BD: It does sound like there would have been less of a fuss, but I mean, more in relation to the creation of a slur. I still think that the well-understood meaning is the issue. Maybe it would have been less of a hot topic, maybe it would have been less controversial. But I still would be surprised if it would have been ratified even if the Bulgarian equivalent phrase was used. You do not choose whether or not to ratify an agreement like this based on that. Again, it’s another straw man argument.

In Hungary and Poland, they receive the support of more than two thirds majority. And they get that two thirds majority by basically turning the majority against a minority. That's the easiest way of getting power: if you create hatred and fear among the population.

What role would the convention have played for LGBTI+ people in countries like Hungary or Bulgaria that never signed the convention? Or countries like Turkey that decided to withdraw their signature?

BD: In practice, the convention, and the use of gender as a terminology, protects everyone who becomes a victim of gender-based violence. So of course, it’s women in the normative sense of the word, but also LGBTI+ people or even people who are perceived as such, and experience violence or discrimination as a result. What’s important about the use of the word gender and gender-based violence is to stop this violence based on a sexist, heteronormative, cisnormative vision of the world. The convention would allow protection for LGBTI+ people from violence. When we look at the statistics, and who committed violence against women, lesbian, gay, bisexual, trans, intersex people, it’s a huge majority of men. It’s always the same perpetrator. We have a common fight. People receive violence for being gay or for looking gay. Women receive violence for not being “feminine” enough. Or being “too masculine” or being “too weak”. They receive violence for being “too strong”. These concepts are all intertwined with normative, binary and patriarchal concepts of what it is to be a woman or a man. People who have diverse sexual orientations, gender identities and sex characteristics challenge this. It’s about those unwritten rules.

The Bulgarian court ruled that the convention’s definition of “gender” as a social construct “relativizes the borderline between the two sexes”. Reflecting a similar perspective, anti-trans groups are rising in numbers and visibility throughout the world. Groups such as LGB Alliance or trans exclusive radical feminists (TERFs) articulate the same right-wing rhetoric. Why do you think trans people have been targeted so much in the recent years?

BD: Trans exclusionary branch of feminism has existed for a really long time. This is not a new phenomenon. It’s peaking again at the moment. It’s being enabled. It’s in the interest of right-wing media to amplify it. It would be very interesting to look into how their voices have been so extensively promoted, especially when we know that they represent a minority within the feminist movement. More women are on board with the idea of feminism today, they are a sizeable portion of the electorate, therefore the right-wing has realized that they need to keep some women on their side. What’s interesting is that previously we saw the tactic of dividing the women’s movement from the LGBTI+ movement, in which first the persecution of LGBTI+ people happens, followed by the attack on women’s rights. Now we see the division of some LGB people, who are attacking trans people. But often this rhetoric then turns to attacking rights of LGB people themselves. It’s another trick. But alliances between women’s rights organizations and LGBTI+ organisations in Poland and in Turkey, as in many other countries, are really strong. I think that it will be more difficult to gain ground for transphobia. And we are also seeing trans inclusive feminists stepping up, and new alliances being formed.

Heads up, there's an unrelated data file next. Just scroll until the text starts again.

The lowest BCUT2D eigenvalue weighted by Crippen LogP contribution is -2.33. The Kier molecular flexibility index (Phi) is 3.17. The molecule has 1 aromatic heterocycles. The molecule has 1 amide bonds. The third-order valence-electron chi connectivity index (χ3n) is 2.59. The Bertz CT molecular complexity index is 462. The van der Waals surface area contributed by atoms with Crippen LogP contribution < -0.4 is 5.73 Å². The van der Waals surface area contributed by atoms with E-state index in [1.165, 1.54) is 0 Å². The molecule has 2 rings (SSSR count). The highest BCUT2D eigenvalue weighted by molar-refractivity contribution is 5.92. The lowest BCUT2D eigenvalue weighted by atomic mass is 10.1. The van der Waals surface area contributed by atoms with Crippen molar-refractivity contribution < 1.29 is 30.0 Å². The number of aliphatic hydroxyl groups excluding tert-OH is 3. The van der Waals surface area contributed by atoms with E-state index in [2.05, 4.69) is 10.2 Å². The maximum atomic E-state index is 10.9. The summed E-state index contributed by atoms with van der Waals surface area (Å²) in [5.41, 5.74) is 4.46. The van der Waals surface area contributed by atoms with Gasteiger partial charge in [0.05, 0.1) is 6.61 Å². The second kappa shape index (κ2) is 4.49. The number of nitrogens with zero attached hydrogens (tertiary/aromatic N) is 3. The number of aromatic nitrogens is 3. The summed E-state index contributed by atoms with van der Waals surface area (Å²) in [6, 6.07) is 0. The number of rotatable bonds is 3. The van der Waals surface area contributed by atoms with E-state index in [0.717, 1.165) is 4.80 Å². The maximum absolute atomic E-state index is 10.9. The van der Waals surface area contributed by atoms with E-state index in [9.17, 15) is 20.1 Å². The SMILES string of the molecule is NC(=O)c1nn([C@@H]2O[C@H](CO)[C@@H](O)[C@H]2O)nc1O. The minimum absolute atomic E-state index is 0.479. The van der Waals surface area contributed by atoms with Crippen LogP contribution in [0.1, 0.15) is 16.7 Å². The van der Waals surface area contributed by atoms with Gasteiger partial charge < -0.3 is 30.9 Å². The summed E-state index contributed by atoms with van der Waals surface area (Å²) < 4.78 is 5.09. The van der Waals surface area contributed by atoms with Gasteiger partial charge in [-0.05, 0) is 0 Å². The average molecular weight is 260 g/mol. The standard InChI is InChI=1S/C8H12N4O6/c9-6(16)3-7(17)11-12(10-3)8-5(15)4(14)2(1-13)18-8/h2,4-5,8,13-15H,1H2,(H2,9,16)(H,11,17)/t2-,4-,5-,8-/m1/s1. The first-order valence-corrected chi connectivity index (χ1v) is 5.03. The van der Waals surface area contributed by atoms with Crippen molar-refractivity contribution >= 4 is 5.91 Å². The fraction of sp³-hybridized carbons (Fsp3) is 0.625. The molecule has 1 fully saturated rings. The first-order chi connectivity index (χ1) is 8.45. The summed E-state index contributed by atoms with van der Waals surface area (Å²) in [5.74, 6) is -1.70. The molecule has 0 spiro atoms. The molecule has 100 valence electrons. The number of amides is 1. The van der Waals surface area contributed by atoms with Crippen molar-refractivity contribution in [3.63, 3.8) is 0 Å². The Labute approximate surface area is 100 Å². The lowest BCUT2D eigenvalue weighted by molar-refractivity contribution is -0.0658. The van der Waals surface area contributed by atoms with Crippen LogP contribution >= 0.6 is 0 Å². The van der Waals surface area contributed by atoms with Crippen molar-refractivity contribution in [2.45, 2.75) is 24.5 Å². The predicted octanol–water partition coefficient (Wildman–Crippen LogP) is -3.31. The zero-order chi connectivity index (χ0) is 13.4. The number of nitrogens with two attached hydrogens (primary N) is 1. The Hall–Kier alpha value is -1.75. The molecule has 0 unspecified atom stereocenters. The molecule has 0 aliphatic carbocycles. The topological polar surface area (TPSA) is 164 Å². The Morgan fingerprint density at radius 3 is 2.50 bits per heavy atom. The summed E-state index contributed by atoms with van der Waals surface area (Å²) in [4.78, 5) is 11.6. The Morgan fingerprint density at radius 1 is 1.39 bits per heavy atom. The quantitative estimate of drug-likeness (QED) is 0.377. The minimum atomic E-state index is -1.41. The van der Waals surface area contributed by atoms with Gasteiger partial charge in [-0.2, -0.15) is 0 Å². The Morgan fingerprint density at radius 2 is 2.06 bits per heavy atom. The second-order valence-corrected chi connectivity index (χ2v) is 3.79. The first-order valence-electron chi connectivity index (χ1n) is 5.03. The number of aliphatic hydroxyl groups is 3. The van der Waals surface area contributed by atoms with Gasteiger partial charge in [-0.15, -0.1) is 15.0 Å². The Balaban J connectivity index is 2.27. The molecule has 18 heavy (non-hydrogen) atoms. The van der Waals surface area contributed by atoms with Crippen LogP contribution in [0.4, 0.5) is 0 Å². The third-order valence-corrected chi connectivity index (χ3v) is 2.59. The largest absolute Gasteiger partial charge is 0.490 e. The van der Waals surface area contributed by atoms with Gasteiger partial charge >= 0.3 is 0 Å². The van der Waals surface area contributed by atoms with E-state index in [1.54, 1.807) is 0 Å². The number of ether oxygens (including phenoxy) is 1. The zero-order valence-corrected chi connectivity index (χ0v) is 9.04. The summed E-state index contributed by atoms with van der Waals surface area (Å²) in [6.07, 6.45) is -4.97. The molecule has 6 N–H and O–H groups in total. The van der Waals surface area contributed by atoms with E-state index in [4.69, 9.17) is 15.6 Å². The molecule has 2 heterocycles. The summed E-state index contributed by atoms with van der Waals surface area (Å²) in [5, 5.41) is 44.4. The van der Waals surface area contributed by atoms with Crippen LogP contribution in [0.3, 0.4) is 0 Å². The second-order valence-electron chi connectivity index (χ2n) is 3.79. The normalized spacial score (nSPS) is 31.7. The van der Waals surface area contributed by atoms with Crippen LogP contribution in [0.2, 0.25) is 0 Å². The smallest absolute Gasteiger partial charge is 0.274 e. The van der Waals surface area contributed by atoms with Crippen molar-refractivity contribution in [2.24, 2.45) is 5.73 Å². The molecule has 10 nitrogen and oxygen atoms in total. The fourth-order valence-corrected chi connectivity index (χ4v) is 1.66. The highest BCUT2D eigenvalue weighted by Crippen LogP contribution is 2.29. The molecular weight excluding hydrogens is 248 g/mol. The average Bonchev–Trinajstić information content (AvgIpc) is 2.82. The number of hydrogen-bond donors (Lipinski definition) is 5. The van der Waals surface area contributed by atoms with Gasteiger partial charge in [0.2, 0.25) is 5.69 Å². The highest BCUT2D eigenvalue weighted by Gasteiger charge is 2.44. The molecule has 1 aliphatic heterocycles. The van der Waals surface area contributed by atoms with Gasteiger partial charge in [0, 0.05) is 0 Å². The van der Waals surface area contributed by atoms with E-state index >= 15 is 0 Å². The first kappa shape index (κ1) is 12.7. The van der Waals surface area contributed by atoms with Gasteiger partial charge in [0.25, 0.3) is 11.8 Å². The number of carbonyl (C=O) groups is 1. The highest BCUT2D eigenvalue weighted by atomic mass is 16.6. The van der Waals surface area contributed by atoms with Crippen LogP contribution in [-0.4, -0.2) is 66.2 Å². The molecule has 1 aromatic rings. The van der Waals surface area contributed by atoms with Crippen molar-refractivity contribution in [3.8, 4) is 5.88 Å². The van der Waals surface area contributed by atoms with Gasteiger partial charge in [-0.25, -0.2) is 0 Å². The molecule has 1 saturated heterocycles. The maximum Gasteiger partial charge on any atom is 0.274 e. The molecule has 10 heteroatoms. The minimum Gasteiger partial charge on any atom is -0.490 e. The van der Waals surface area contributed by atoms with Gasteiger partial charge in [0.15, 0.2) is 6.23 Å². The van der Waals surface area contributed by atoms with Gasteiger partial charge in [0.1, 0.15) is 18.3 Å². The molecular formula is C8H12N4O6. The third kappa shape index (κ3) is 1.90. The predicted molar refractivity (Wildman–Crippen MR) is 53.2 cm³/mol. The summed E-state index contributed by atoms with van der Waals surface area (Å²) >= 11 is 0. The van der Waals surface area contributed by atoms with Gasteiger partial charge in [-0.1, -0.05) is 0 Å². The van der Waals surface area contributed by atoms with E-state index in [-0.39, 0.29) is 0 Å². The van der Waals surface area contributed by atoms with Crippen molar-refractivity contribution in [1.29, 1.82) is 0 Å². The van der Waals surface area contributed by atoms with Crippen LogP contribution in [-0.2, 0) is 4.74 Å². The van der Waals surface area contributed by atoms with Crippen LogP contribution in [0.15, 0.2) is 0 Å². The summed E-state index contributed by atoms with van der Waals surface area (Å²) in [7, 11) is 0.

Trans exclusionary branch of feminism has existed for a really long time. This is not a new phenomenon. It's peaking again at the moment. It's being enabled. It's in the interest of right-wing media to amplify it.

What do you think will happen next? Where do we go from here?

BD: I don’t know how bad it could get, and a lot depends on the political leaders at any given time. For those who can use it, freedom of movement is really key. We already see migration of Polish LGBTI+ people to other EU countries, and this gives us an indication of a longer-term anticipation. I do know, though, that this has been a crucial time for Poland in terms of a “Polish stonewall”. The hopeful part is the level of visibility reached today. Maybe this is like with the gay rights movement in the U.S,  when visibility improved, and when there was a certain amount of liberty, conservatives reacted by legislating against them, because they were worried about the proliferation of the acceptability of being gay. Then eventually, the new generations came in, who had grown up in that more liberal environment, and they removed discriminatory laws. That creates a level of hope in me. It’s like the last fight of the old conservative regime. I think, overall, the visibility will win. And hopefully, these leaders will very much be left behind on the wrong side of history.

Belinda Dear is an Advocacy Officer at ILGA-Europe. Her main area of work includes advocacy and developing policy strategies at the European level to bring about legal, political and social change for LGBTI people, with a focus on Enlargement countries, family policy, rule of law processes and the socioeconomic inclusion of LGBTI people. Belinda has previous work experience with the European Commission and the Party of European Socialists and holds a Master’s degree in Gender Studies.

Burçin Tetik is a Turkish feminist writer and journalist based in Berlin. Her main focus is body politics, misogyny, LGBTI+ and women’s rights. She has previously worked in online campaigns, gave workshops and trainings against sexism and queerphobia. Her master’s thesis focused on the intergenerational trauma of female genocide survivors in literature. In 2020 she published her first short story collection named “Annemin Kaburgası” (My Mother’s Rib).


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Haus der Demokratie und Menschenrechte
Greifswalder Str. 4
10405 Berlin